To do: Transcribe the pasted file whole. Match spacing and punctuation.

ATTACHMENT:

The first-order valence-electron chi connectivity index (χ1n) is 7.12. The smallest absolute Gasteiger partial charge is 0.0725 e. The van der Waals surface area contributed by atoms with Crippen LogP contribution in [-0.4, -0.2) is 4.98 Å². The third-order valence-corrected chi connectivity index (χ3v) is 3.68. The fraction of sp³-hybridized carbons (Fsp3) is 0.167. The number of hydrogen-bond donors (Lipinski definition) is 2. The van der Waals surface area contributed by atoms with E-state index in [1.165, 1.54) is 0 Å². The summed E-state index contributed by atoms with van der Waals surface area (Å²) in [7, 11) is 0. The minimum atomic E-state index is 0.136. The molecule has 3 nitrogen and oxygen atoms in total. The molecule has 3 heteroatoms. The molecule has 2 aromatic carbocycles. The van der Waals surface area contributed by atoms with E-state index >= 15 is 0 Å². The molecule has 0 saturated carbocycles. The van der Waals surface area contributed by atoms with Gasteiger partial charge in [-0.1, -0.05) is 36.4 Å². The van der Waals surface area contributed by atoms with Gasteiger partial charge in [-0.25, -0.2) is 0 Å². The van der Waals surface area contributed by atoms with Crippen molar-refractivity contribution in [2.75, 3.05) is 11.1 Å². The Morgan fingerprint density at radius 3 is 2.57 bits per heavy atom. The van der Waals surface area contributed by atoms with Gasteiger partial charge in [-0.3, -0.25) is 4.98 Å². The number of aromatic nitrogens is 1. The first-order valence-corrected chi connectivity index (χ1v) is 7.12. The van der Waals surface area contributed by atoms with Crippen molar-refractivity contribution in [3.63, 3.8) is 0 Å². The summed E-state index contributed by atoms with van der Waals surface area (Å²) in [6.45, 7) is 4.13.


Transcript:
The first-order valence-electron chi connectivity index (χ1n) is 7.12. The smallest absolute Gasteiger partial charge is 0.0725 e. The van der Waals surface area contributed by atoms with Crippen LogP contribution in [-0.4, -0.2) is 4.98 Å². The third-order valence-corrected chi connectivity index (χ3v) is 3.68. The fraction of sp³-hybridized carbons (Fsp3) is 0.167. The number of hydrogen-bond donors (Lipinski definition) is 2. The van der Waals surface area contributed by atoms with E-state index in [1.165, 1.54) is 0 Å². The summed E-state index contributed by atoms with van der Waals surface area (Å²) in [7, 11) is 0. The minimum atomic E-state index is 0.136. The molecule has 3 nitrogen and oxygen atoms in total. The molecule has 3 heteroatoms. The molecule has 2 aromatic carbocycles. The van der Waals surface area contributed by atoms with E-state index >= 15 is 0 Å². The molecule has 0 saturated carbocycles. The van der Waals surface area contributed by atoms with Gasteiger partial charge in [-0.1, -0.05) is 36.4 Å². The van der Waals surface area contributed by atoms with Gasteiger partial charge in [-0.25, -0.2) is 0 Å². The van der Waals surface area contributed by atoms with Crippen molar-refractivity contribution in [2.75, 3.05) is 11.1 Å². The Morgan fingerprint density at radius 3 is 2.57 bits per heavy atom. The van der Waals surface area contributed by atoms with Gasteiger partial charge in [-0.3, -0.25) is 4.98 Å². The number of aromatic nitrogens is 1. The first-order valence-corrected chi connectivity index (χ1v) is 7.12. The van der Waals surface area contributed by atoms with Crippen molar-refractivity contribution in [3.63, 3.8) is 0 Å². The summed E-state index contributed by atoms with van der Waals surface area (Å²) in [6.45, 7) is 4.13.